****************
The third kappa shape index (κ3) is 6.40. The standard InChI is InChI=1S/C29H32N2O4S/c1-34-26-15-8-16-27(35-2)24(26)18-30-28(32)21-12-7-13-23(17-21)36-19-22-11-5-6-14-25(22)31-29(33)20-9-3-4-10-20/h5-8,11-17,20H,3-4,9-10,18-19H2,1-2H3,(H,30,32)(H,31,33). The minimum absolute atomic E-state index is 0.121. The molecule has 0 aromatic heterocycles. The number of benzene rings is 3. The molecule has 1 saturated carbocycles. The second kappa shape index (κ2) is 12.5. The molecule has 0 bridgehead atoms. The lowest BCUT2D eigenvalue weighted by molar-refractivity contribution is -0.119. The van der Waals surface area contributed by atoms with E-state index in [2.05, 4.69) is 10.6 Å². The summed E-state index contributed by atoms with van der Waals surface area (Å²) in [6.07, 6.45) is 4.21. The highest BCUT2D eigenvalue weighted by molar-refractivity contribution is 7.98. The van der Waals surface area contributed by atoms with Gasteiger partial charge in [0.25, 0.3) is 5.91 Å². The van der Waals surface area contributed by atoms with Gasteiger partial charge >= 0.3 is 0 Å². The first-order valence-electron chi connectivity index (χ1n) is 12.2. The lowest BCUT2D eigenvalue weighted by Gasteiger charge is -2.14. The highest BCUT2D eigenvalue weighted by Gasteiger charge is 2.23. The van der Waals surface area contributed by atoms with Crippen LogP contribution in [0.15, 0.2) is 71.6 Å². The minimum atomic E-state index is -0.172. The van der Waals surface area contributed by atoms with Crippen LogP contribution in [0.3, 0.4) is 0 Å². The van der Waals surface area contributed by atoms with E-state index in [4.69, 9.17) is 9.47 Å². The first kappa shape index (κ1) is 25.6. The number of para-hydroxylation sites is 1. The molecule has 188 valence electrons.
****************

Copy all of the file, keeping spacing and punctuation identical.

The third kappa shape index (κ3) is 6.40. The standard InChI is InChI=1S/C29H32N2O4S/c1-34-26-15-8-16-27(35-2)24(26)18-30-28(32)21-12-7-13-23(17-21)36-19-22-11-5-6-14-25(22)31-29(33)20-9-3-4-10-20/h5-8,11-17,20H,3-4,9-10,18-19H2,1-2H3,(H,30,32)(H,31,33). The minimum absolute atomic E-state index is 0.121. The molecule has 0 aromatic heterocycles. The number of benzene rings is 3. The molecule has 1 saturated carbocycles. The second kappa shape index (κ2) is 12.5. The molecule has 0 bridgehead atoms. The lowest BCUT2D eigenvalue weighted by molar-refractivity contribution is -0.119. The van der Waals surface area contributed by atoms with E-state index in [2.05, 4.69) is 10.6 Å². The summed E-state index contributed by atoms with van der Waals surface area (Å²) in [6.07, 6.45) is 4.21. The highest BCUT2D eigenvalue weighted by molar-refractivity contribution is 7.98. The van der Waals surface area contributed by atoms with Gasteiger partial charge in [0.25, 0.3) is 5.91 Å². The van der Waals surface area contributed by atoms with Gasteiger partial charge >= 0.3 is 0 Å². The first-order valence-electron chi connectivity index (χ1n) is 12.2. The lowest BCUT2D eigenvalue weighted by Gasteiger charge is -2.14. The highest BCUT2D eigenvalue weighted by Gasteiger charge is 2.23. The van der Waals surface area contributed by atoms with Crippen LogP contribution in [0.15, 0.2) is 71.6 Å². The minimum atomic E-state index is -0.172. The van der Waals surface area contributed by atoms with Crippen LogP contribution in [0.3, 0.4) is 0 Å². The van der Waals surface area contributed by atoms with E-state index in [4.69, 9.17) is 9.47 Å². The first kappa shape index (κ1) is 25.6. The number of para-hydroxylation sites is 1. The molecule has 188 valence electrons.